This article's concern is with discourses of innovation, and it makes some instructive connections between techno romanticist discourses across two "irevolutions ": the industrial revolution at the dawn of the 19th century and the information revolution at the close of the 20th century. Its central question is this: Given the proliferation of futurist and neophilic rhetoric about the "digital revolution" and the wonders of computer-mediated learning, how can we explain teachers' less than enthusiastic participation in bringing about changes involving computers?
THE CULTURAL ECOLOGY OF THE LOCUST CULT IN TRADITIONAL CHINA - SHIN-YI HSU
Annals of the Association of American Geographers, Volume 59 Issue 4 Page 731 - Dec. 1969
ABSTRACT: A geographic study of the locust cult in China, in relation to its ecological and cultural-historical basis, reveals the fact that there is a very high degree of association (a significant correlation coefficient of 0.88) between the frequency of locust infestations and the number of cult temples established. Temples adhering to different cult systems were built in which to perform propitiatory rituals designed to minimize the plagues of insects, thereby alleviating popular anxiety caused by the depredations. In interpreting this cultural-ecological relationship the concept of social equilibrium was applied to the construction of a stress-and-strain model. Culture is viewed as the human coping process against environmental stress, the locust cult temples and the performed rituals being output products serving to restore social equilibrium.
A History and a Cross-Cultural Study of Motivations for Private Property
Floyd Webster Rudmin, Cross-Cultural Research, Vol. 22, No. 1-4, i-xiii (1988)
The cultural ecology of private property may be a function of social dominance and escape from social control.
Cross-cultural research has a history of more than two millennia, and much of it has been concerned with the institution of private property. This emphasis is shown by a review from Aristotle to the Roman Stoics and early Christians, to Aquinas and the Scholastics, to the classical political economists-including Locke, Rousseau, and Marx-to the nineteenth- century comparative sociologists, and finally to the science of society of Sumner and Hobhouse, who are the forefathers of modern quantitative cross-cultural research. In the present study of archived social science data, interpersonal values were examined as predictors of societal attitudes toward the institution of private property. Within societies, these relationships were moderated by societal preference for individual autonomy. Thus, the cultural ecology of private property may be a function of social dominance and escape from social control.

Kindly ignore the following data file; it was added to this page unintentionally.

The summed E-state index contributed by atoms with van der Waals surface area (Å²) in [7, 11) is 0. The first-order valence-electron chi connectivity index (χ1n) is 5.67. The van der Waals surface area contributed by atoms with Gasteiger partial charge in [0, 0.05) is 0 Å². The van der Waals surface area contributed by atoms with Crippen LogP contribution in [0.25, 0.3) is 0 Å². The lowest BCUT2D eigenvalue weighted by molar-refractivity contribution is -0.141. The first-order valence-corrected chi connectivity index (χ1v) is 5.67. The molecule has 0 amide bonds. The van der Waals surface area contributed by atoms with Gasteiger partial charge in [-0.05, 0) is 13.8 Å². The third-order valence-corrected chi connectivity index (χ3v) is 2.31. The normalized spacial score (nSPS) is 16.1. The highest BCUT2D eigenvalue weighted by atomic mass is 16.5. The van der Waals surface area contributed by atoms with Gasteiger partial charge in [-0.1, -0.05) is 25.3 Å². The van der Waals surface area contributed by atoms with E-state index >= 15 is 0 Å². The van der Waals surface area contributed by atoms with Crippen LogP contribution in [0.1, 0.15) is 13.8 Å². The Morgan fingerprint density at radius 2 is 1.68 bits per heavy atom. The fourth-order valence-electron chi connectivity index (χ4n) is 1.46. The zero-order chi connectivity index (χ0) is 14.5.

Human ecology: an overview of man-environment relationships
Begossi A., Interciencia. 1993 May-Jun;18(3):121-32. Links
Cultural ecology, ethnobiology, sociobiology, models of subsistence and of cultural transmission, and applied ecology as parts of human ecology have a common denominator: they all present an ecological basis as continued biological force. Cultural ecology studies the influence of environmental variables on the behavior of human cultures; sociobiology studies the biological bases of behavior; and ethnobiology studies classification systems of nature. The disciplines of anthropology, geography, sociology, and psychology represent specific branches of human ecology. Cultural ecology or ecological anthropology arise from the interaction of ecology with anthropology. Sociobiology evolved since the early 1970s, and it includes the disciplines of classical ethnology, evolutive ecology, and genetics. The interaction of evolutive ecology with ethology helped create sociology. In Brazil the study of human ecology on indigenous human populations deals with cultural ecology, ethnology, and models of subsistence.